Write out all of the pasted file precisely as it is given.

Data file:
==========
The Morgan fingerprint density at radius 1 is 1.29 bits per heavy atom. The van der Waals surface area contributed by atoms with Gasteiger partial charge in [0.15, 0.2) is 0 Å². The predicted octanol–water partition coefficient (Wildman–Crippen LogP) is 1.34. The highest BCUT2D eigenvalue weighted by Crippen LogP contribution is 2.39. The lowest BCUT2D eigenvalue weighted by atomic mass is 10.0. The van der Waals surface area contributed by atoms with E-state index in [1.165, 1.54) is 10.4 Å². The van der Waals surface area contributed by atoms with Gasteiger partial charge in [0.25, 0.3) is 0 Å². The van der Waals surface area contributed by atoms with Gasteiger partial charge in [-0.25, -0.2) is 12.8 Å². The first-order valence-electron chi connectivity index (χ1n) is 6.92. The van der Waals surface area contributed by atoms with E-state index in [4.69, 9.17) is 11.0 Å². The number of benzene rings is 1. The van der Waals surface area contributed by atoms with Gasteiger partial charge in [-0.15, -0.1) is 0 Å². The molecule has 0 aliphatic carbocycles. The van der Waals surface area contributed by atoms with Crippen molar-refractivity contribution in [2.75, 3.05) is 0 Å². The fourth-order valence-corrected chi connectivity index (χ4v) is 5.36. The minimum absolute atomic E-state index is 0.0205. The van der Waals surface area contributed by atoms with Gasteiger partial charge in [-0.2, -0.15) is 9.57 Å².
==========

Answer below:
The Morgan fingerprint density at radius 1 is 1.29 bits per heavy atom. The van der Waals surface area contributed by atoms with Gasteiger partial charge in [0.15, 0.2) is 0 Å². The predicted octanol–water partition coefficient (Wildman–Crippen LogP) is 1.34. The highest BCUT2D eigenvalue weighted by Crippen LogP contribution is 2.39. The lowest BCUT2D eigenvalue weighted by atomic mass is 10.0. The van der Waals surface area contributed by atoms with E-state index in [1.165, 1.54) is 10.4 Å². The van der Waals surface area contributed by atoms with Gasteiger partial charge in [0.25, 0.3) is 0 Å². The van der Waals surface area contributed by atoms with Gasteiger partial charge in [-0.25, -0.2) is 12.8 Å². The first-order valence-electron chi connectivity index (χ1n) is 6.92. The van der Waals surface area contributed by atoms with E-state index in [4.69, 9.17) is 11.0 Å². The number of benzene rings is 1. The van der Waals surface area contributed by atoms with Gasteiger partial charge in [-0.15, -0.1) is 0 Å². The molecule has 0 aliphatic carbocycles. The van der Waals surface area contributed by atoms with Crippen molar-refractivity contribution in [2.75, 3.05) is 0 Å². The fourth-order valence-corrected chi connectivity index (χ4v) is 5.36. The minimum absolute atomic E-state index is 0.0205. The van der Waals surface area contributed by atoms with Gasteiger partial charge in [-0.2, -0.15) is 9.57 Å².